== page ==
There are many key factors that must come together to be able to use electrostatic guns effectively. First you should select the proper atomization technology for the coating application needs. There are many electrostatic atomization technologies to choose from. The oldest and probably most common will be the air spray electrostatic guns. These guns use compressed air as their primary and sole way of atomizing the coating. These guns are most commonly used in applications that require a “Class A” automotive finish. The guns offer lots of control at the gun such as for example fluid flow by utilization of the fluid needle adjustment knob and fan control through the utilization of the fan adjustment knob. Furthermore, the total amount of fluid can be controlled by how far back the operator pulls the trigger. This really is referred to as “feathering” the gun.
The key source of fluid control is decided by the fluid pressure from the low-pressure pump, the air starting a pressure pot or with a fluid regulator mounted near, or in the spray booth. The viscosity of the coating and how big is the fluid nozzle also affect the fluid flow. Although air spray electrostatic guns have great atomization, they are also the least efficient of the electrostatic guns. This really is as a result of the potential utilization of high air pressure to atomize the coating. The use of high air pressure can defeat the electrostatic attraction by forcing the charged particles of paint after dark part or by creating excessive bounce back or overspray.
An alternative of the air spray electrostatic gun is the HVLP electrostatic gun. The gun operates almost identically to the air spray gun except so it uses less atomizing air pressure. Instead, spray on protection the gun uses more cubic feet of compressed air or CFM. The effect is a gentler spray pattern which lowers the velocity at that your paint particles travel. This permits for more of the charged particles to remain in the electrostatic field which supports to improve transfer efficiency. Like any HVLP gun, some coatings might be too viscous or the application form rate might be too high, which may make it burdensome for the HVLP electrostatic gun to supply high productivity and acceptable finish quality for a few applications. Furthermore, HVLP guns usually require more CFM that may cause increased electrical costs for compressed air.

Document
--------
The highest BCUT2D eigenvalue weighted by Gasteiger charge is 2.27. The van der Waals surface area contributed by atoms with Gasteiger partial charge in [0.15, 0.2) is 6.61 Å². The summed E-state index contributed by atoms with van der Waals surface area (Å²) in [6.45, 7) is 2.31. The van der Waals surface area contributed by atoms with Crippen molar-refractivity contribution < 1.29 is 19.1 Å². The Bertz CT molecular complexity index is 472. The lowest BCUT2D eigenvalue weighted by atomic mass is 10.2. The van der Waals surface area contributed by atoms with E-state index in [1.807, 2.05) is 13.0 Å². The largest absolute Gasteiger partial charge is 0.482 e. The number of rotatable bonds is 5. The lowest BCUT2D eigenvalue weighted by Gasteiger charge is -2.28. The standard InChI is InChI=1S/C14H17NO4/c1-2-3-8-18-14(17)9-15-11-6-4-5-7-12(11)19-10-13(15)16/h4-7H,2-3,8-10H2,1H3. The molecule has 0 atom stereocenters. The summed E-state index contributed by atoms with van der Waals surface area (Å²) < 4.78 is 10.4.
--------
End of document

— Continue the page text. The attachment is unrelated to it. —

For the application form of very viscous materials and for very good application rates, some manufacturers use airless electrostatic guns. These guns use pumps to generate very good fluid pressure which will be the principal way of atomizing the coatings. Once the gun is triggered, the high fluid pressure is allowed to flee into the atmosphere through a tungsten carbide tip that’s cut to make an elliptical spray pattern. The size of the pattern and the total amount of fluid leaving the gun are controlled by the tip. The viscosity of the coating and the fluid pressure used also affects the application form rate.
In general, airless technology does not provide the exact same amount of atomization as air spray or HVLP electrostatic guns but they work nicely for a few coatings, particularly when spraying large products at high rates of speed. Tip plugging is definitely an issue when spraying materials that contain an aggregate such as for example silica or zinc. Air-assisted airless electrostatic is really a hybrid version of the airless electrostatic and the air spray electrostatic. These guns use both fluid pressure and air pressure to atomize the coating. Pumps are expected to generate the fluid pressure. Since these kind of guns use lower fluid pressure than airless and less air pressure than air spray, they are able to offer companies a good compromise involving the speed of an airless and a finish quality closer to the air spray electrostatic. The best part is that technology is generally more effective than either the air spray or the airless electrostatic guns. Sometimes they are even more effective compared to HVLP electrostatic guns.
However, air-assisted airless electrostatic guns don’t offer the exact same amount of control at the gun since the air spray or HVLP electrostatic guns. This is because the fluid pattern cannot be fully adjusted from very narrow to very wide without changing the tip. Also, such as the airless electrostatic gun, the operator cannot feather the gun. This might be problematic when spraying very complex substrates where in actuality the operator needs that type of control at the gun. Tip plugging can be a concern with some aggregate filled materials.
The most efficient manual electrostatic spray gun is really a portable rotary atomizer. These guns use centrifugal forces and a very good voltage electrostatic field to atomize the material. While there is no atomizing air the paint particles travel very slowly through the electrostatic field. The effect is very good transfer efficiency. However, the gun creates a doughnut-shaped spray pattern which does not work nicely for some production finishing applications and is employed mostly for the on-site refinishing industry.